Fluorescent Dye Molecules Tethered to Polymers can Store Digital Data

The rapid increase in the use of digital technologies has necessitated the rethinking of data storage methods. Devices employed to store data (magnetic media, optical media, and flash memory) have inadequate operational lifetimes for long-term storage, along with significant energy to maintain the gathered data.

You could potentially store your precious baby photos as fluorescent dyes. Image Credit: American Chemical Society.

Scientists from Harvard came up with a colorful way of storing digital information by using mixtures of fluorescent dyes. They anticipate these to replace the bulky, hackable, energy-burning magnetic tapes still used to store valuable data.

The current study demonstrates that digital data can be stored in mixtures of fluorescent dye molecules, which are deposited on a surface by inkjet printing, where an amide bond tethers the dye molecules to the surface.

The New Storage Approach

The novel approach is a write-once-read-many (WORM) molecular information approach with mixtures of fluorescent dye molecules covalently attached to an epoxy substrate. An inkjet printer allows the writing of information at a rate of 16 bytes/second, and a multichannel fluorescence detector in a confocal microscope enables reading at a rate of 58 kilobytes/second.

The information can be stored in the composition of a mixture of oligopeptides.

The method allows information storage with high density, fast read/write speeds, and multiple reads of a single set of molecules without loss of information, being cost-effective at the same time.


The molecular information storage technique has numerous advantages when compared to magnetic tape: (i) Information can be stored, presumably, with lower environmental and power requirements; (ii) information can be stored at low costs; (iii) parallelized reading of information, a single image file can be used to read the information; (iv) information can be encrypted with novel schemes.

Prerequisites for the Approach

Seven commercially available fluorescent dye molecules with various emission maxima were selected. The dyes were dissolved in dimethyl sulfoxide (DMSO), filtered through a 0.45 μm polysulfone syringe filter, and injected into the inkjet printer cartridge.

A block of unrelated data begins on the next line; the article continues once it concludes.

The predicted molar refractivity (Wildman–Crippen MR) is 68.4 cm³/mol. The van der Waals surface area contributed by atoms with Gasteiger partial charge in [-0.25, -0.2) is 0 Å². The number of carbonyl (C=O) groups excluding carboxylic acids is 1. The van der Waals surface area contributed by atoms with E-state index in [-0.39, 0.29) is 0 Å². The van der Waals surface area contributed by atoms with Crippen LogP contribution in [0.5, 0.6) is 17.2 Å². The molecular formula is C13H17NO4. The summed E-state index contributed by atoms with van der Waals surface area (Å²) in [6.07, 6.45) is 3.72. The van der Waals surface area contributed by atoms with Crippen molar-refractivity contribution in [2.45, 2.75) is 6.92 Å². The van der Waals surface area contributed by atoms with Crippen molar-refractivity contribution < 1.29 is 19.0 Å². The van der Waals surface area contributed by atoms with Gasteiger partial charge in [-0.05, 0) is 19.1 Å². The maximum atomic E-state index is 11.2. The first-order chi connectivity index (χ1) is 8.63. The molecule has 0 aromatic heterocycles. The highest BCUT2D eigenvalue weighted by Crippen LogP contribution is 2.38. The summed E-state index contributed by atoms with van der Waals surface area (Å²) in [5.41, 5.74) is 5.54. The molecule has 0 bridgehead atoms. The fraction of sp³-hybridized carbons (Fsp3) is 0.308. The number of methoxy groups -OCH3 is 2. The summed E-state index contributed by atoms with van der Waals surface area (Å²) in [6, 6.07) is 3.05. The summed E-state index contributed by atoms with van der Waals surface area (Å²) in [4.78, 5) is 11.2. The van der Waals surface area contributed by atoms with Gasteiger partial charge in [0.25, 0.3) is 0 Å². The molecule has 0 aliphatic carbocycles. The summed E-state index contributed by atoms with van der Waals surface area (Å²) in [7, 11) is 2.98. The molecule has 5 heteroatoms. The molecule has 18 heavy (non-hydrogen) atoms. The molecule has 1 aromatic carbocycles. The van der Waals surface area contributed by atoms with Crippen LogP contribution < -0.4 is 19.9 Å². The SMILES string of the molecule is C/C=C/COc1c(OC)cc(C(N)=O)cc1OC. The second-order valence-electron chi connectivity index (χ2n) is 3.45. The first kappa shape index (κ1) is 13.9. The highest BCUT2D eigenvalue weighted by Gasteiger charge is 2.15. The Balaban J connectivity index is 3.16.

An ink-jet printer—inkjet printing is a material deposition technique—was employed to permanently dot the mixtures onto a small section of an already tiny slide.

Fluorescence imaging is a powerful tool for the high-resolution characterization of biological samples and materials. A Zeiss LSM 800 fluorescence microscope was used. In this technique, fluorescence emission passes through a pinhole and is separated by wavelength by a diffraction grating.

An amide bond is one of the most thermodynamically stable bonds and perfectly suits the long-term storage of information. N-hydroxysuccinimide-functionalized dye molecules, which spontaneously react with amino groups to form amide bonds, were used. It is vital to have a flat surface for the substrate as irregularities in thickness lead to blurring of the image.

A binary representation consists of eight bits where each bit is either “0” or “1.” In this encoding scheme, the bit string is assigned a position which in turn is assigned to a fluorescent dye molecule in the order of increasing emission maxima. The bit strings for the positions are then used to generate a printable pattern. “0” indicates the absence of a dye molecule, and “1” indicates the presence of a dye molecule.

The Process

The dye molecules were deposited onto the substrate with an inkjet printer. The substrate with the written information was placed in a Zeiss LSM 880 fluorescence microscope in an inverted configuration. Using the in-built spectral imaging function, all the patterns were resolved with a very good spatial resolution for each dye.

Decoding the Information

The individual patterns are read using a simple Python program script using the OpenCV computer vision library. Around 99.64% was obtained from the recovered information. The accuracy can be enhanced with more sophisticated image analysis techniques and error correction codes.

Shining Light on a New Fluorescent Data Storage Technique

Shining Light on a New Fluorescent Data Storage Technique. Video Credit: American Chemical Society.


The novel molecular data storage technology leverages the optical characteristics of conjugated molecules. A multichannel fluorescence detector allows the simultaneous and independent detection of the presence or absence of a molecule in a mixture on a surface.

With this approach, around 14,075 bytes of digital information were written and read more than 1000 times without significant loss (less than 20%) in fluorescent signal intensity. This approach provides information storage with high density, fast read/write speeds, and multiple reads of a single set of molecules without loss of information, all at an acceptable cost.

Journal Reference:

Nagarkar, A. A., et al. (2021) Storing and Reading Information in Mixtures of Fluorescent Molecules. ACS Central Science. doi.org/10.1021/acscentsci.1c00728.

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